The 5th Circuit Court of Appeals refused to lift a Texas judge's injunction that put on hold Obama administration immigration programs providing deferrals of deportations and work permits for millions of immigrants illegally in the U.S.
The programs were made possible through executive action ordered by President Barack Obama. The appeals court ruled 2-1 against the administration Tuesday. The decision arises from a lawsuit filed by 26 states opposing the programs, known by their acronyms DACA and DAPA. The lawsuit did not challenge a more limited form of DACA that Obama authorized in 2012.
Texas Gov. Greg Abbott, whose state is leading the legal challenge, hailed the decision saying Obama's "attempt to bypass the will of the American people was successfully checked again today."
The federal government had asked the appeals court for an emergency stay, setting aside the Texas judge's block on Obama's action. But the appeals court said the government is unlikely to succeed in its appeal of the Texas judge's decision and so would not issue the stay. In addition, the appeals court rejected an additional government request that the programs be allowed to go forward in other states outside of Texas.
The executive action programs have become highly political, setting off a congressional stalemate over a funding bill for the Department of Homeland Security, which oversees the programs and also becoming an issue in the 2016 presidential political campaigns. Candidates are being asked on the trail where they stand on the programs and whether they plan to repeal them should they win the White House.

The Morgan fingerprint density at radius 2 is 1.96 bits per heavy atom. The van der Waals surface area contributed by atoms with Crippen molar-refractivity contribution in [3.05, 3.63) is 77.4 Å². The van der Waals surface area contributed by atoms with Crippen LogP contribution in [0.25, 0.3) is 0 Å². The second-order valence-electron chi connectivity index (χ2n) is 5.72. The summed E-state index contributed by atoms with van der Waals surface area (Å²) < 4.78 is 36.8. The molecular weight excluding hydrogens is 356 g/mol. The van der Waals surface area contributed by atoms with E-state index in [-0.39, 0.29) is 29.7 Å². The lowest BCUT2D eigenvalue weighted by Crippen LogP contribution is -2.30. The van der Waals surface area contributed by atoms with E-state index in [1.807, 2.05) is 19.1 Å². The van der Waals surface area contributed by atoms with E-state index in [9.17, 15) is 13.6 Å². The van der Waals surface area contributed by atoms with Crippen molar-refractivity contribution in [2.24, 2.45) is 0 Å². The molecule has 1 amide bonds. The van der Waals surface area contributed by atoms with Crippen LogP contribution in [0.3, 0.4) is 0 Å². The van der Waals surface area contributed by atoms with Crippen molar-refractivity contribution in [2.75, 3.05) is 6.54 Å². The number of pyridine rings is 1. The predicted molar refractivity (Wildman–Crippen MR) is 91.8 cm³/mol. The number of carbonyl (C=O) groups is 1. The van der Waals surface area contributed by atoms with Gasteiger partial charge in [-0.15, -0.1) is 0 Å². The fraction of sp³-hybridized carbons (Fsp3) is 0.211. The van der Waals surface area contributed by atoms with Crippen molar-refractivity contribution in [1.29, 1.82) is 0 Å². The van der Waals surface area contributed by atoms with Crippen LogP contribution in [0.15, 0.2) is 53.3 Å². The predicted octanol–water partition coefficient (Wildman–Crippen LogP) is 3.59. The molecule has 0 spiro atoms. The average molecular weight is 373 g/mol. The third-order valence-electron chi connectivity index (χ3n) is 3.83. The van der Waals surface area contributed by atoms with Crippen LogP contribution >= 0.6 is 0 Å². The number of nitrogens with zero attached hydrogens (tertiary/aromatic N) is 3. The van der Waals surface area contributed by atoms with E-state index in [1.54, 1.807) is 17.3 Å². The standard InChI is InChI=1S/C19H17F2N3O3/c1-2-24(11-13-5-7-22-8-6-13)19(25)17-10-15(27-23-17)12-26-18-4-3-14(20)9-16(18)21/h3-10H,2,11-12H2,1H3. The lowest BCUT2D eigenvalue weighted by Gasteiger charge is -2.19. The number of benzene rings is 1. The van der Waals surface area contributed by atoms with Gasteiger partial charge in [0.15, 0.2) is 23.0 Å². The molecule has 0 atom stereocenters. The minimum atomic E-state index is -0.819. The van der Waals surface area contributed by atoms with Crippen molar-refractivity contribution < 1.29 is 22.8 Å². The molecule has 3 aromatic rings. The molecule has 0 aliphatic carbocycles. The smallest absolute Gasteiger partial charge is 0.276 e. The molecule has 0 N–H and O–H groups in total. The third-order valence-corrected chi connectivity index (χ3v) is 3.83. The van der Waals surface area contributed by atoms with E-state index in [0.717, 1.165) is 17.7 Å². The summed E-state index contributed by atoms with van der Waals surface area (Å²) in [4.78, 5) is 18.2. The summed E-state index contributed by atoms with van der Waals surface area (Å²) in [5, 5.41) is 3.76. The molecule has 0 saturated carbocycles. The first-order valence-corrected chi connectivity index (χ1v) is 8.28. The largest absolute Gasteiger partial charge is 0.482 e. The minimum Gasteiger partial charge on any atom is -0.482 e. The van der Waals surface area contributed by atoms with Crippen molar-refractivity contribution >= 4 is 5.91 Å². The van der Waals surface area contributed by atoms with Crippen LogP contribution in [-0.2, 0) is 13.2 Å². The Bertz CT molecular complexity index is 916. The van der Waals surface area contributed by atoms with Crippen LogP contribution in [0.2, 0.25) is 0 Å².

Under heavy pressure from allies and Latinos, Obama took executive action last December to prevent the deportation of young immigrants here illegally - many brought by their parents to the U.S. when they were small children – as well as parents, also here illegally, but who have U.S. citizen or legal resident children. His action followed failed attempts to get a vote on immigration reform legislation in the Republican-led House.
The action incensed many in the GOP and more than two dozen states, led by Texas, sued to block Obama's action, claiming it was unconstitutional and that his administration had not followed proper administrative procedures in establishing the new programs.
The Texas judge in the case issued a temporary injunction agreeing proper procedures were not followed, but not ruling on the constitutional question. The federal government appealed to have the injunction removed, asking for an "emergency stay" which was rejected Tuesday.
After Tuesday's ruling, Ruth Guerra, Republican National Committee (RNC) Director of Hispanic Media, said in a statement that, "Today’s decision by the courts should come as no surprise to President Obama, who admitted over 22 times he didn’t have the legal authority to take this politically-motivated action or to Hillary Clinton who’d like to go further."
Several Latino and immigration rights groups who have supported the executive action programs swiftly responded following the appeals court decision.
Congressional Hispanic Caucus Chairwoman Linda Sanchez said in a statement that the CHC stands "in solidarity" with the millions of affected families who qualify for the executive action programs that are on hold. "The fear of deportation is a real and devastating burden that many of our Latino families live with, and one that should not continue to consume the lives of undocumented immigrants indefinitely."
Kika Matos, spokeswoman for the Fair Immigration Reform Movement, stated “this is a temporary setback, but one that we do not take lightly...Our movement will continue to fearlessly escalate so our voices are heard during this fight."
Marielena Hincapié, executive director of the National Immigration Law Center, called on the Justice Department to appeal Tuesday's decision to the Supreme Court "without delay." She and others expressed confidence that they would ultimately prevail.